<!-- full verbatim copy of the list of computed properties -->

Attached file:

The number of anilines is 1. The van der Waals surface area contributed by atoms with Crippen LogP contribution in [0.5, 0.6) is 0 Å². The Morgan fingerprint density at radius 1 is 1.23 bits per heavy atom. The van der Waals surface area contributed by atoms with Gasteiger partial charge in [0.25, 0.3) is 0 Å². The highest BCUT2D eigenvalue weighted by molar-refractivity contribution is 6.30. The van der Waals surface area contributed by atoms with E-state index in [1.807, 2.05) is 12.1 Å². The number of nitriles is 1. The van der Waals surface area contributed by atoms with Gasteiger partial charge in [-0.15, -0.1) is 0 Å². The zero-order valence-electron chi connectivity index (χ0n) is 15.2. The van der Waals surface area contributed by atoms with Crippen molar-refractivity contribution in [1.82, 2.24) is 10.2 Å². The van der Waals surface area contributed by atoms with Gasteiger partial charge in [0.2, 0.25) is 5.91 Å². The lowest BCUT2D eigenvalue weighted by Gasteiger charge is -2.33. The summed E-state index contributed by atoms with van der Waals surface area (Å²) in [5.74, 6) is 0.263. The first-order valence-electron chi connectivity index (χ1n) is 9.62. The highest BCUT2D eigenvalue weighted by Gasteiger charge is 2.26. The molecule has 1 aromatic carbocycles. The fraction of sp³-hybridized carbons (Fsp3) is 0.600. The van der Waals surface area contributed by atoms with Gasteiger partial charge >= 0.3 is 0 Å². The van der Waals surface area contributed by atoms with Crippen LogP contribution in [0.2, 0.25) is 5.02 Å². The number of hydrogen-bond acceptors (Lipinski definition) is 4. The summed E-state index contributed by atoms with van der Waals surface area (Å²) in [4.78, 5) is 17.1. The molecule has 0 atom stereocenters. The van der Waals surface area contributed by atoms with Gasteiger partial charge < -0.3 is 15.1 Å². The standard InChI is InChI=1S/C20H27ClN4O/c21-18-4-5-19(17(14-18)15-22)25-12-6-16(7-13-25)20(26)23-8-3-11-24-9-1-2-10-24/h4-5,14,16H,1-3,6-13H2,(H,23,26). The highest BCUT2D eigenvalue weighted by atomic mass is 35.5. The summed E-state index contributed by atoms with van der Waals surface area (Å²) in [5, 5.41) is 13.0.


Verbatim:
The number of anilines is 1. The van der Waals surface area contributed by atoms with Crippen LogP contribution in [0.5, 0.6) is 0 Å². The Morgan fingerprint density at radius 1 is 1.23 bits per heavy atom. The van der Waals surface area contributed by atoms with Gasteiger partial charge in [0.25, 0.3) is 0 Å². The highest BCUT2D eigenvalue weighted by molar-refractivity contribution is 6.30. The van der Waals surface area contributed by atoms with E-state index in [1.807, 2.05) is 12.1 Å². The number of nitriles is 1. The van der Waals surface area contributed by atoms with Gasteiger partial charge in [-0.15, -0.1) is 0 Å². The zero-order valence-electron chi connectivity index (χ0n) is 15.2. The van der Waals surface area contributed by atoms with Crippen molar-refractivity contribution in [1.82, 2.24) is 10.2 Å². The van der Waals surface area contributed by atoms with Gasteiger partial charge in [0.2, 0.25) is 5.91 Å². The lowest BCUT2D eigenvalue weighted by Gasteiger charge is -2.33. The summed E-state index contributed by atoms with van der Waals surface area (Å²) in [5.74, 6) is 0.263. The first-order valence-electron chi connectivity index (χ1n) is 9.62. The highest BCUT2D eigenvalue weighted by Gasteiger charge is 2.26. The molecule has 1 aromatic carbocycles. The fraction of sp³-hybridized carbons (Fsp3) is 0.600. The van der Waals surface area contributed by atoms with Gasteiger partial charge >= 0.3 is 0 Å². The van der Waals surface area contributed by atoms with Crippen LogP contribution in [0.2, 0.25) is 5.02 Å². The number of hydrogen-bond acceptors (Lipinski definition) is 4. The summed E-state index contributed by atoms with van der Waals surface area (Å²) in [4.78, 5) is 17.1. The molecule has 0 atom stereocenters. The van der Waals surface area contributed by atoms with Gasteiger partial charge < -0.3 is 15.1 Å². The standard InChI is InChI=1S/C20H27ClN4O/c21-18-4-5-19(17(14-18)15-22)25-12-6-16(7-13-25)20(26)23-8-3-11-24-9-1-2-10-24/h4-5,14,16H,1-3,6-13H2,(H,23,26). The highest BCUT2D eigenvalue weighted by atomic mass is 35.5. The summed E-state index contributed by atoms with van der Waals surface area (Å²) in [5, 5.41) is 13.0.